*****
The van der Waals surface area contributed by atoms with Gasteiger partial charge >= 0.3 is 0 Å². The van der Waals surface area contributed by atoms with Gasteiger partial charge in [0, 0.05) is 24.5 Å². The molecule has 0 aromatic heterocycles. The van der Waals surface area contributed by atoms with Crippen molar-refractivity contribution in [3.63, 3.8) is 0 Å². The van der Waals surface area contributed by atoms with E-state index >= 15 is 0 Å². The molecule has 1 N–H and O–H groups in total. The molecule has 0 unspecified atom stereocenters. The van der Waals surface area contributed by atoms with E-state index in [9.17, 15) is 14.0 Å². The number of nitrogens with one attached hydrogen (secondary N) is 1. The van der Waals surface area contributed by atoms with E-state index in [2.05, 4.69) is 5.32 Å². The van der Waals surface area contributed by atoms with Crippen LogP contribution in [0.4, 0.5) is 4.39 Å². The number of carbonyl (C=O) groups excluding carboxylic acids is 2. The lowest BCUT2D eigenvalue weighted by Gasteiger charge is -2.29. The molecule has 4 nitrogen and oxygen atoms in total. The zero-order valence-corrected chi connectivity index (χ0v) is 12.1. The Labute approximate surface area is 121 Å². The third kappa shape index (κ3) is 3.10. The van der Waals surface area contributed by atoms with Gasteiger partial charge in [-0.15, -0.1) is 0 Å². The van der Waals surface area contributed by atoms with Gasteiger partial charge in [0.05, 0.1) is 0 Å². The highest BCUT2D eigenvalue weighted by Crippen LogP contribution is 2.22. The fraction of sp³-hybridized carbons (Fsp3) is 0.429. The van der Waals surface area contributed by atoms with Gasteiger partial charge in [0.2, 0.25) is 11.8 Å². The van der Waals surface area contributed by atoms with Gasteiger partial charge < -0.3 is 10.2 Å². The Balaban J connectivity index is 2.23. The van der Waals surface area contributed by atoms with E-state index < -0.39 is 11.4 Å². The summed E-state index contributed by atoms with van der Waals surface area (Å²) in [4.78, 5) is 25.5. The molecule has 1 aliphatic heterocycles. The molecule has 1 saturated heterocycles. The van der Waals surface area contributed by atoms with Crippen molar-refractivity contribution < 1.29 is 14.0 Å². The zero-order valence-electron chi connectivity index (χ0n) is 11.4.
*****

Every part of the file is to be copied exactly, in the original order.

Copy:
The van der Waals surface area contributed by atoms with Gasteiger partial charge >= 0.3 is 0 Å². The van der Waals surface area contributed by atoms with Gasteiger partial charge in [0, 0.05) is 24.5 Å². The molecule has 0 aromatic heterocycles. The van der Waals surface area contributed by atoms with Crippen molar-refractivity contribution in [3.63, 3.8) is 0 Å². The van der Waals surface area contributed by atoms with E-state index >= 15 is 0 Å². The molecule has 1 N–H and O–H groups in total. The molecule has 0 unspecified atom stereocenters. The van der Waals surface area contributed by atoms with E-state index in [9.17, 15) is 14.0 Å². The number of nitrogens with one attached hydrogen (secondary N) is 1. The van der Waals surface area contributed by atoms with E-state index in [2.05, 4.69) is 5.32 Å². The van der Waals surface area contributed by atoms with Crippen LogP contribution in [0.4, 0.5) is 4.39 Å². The number of carbonyl (C=O) groups excluding carboxylic acids is 2. The lowest BCUT2D eigenvalue weighted by Gasteiger charge is -2.29. The molecule has 4 nitrogen and oxygen atoms in total. The zero-order valence-corrected chi connectivity index (χ0v) is 12.1. The Labute approximate surface area is 121 Å². The third kappa shape index (κ3) is 3.10. The van der Waals surface area contributed by atoms with Gasteiger partial charge in [-0.15, -0.1) is 0 Å². The van der Waals surface area contributed by atoms with Gasteiger partial charge in [0.05, 0.1) is 0 Å². The highest BCUT2D eigenvalue weighted by Crippen LogP contribution is 2.22. The fraction of sp³-hybridized carbons (Fsp3) is 0.429. The van der Waals surface area contributed by atoms with Gasteiger partial charge in [0.2, 0.25) is 11.8 Å². The van der Waals surface area contributed by atoms with Gasteiger partial charge < -0.3 is 10.2 Å². The Balaban J connectivity index is 2.23. The van der Waals surface area contributed by atoms with E-state index < -0.39 is 11.4 Å². The summed E-state index contributed by atoms with van der Waals surface area (Å²) in [4.78, 5) is 25.5. The molecule has 1 aliphatic heterocycles. The molecule has 1 saturated heterocycles. The van der Waals surface area contributed by atoms with Crippen molar-refractivity contribution < 1.29 is 14.0 Å². The zero-order valence-electron chi connectivity index (χ0n) is 11.4.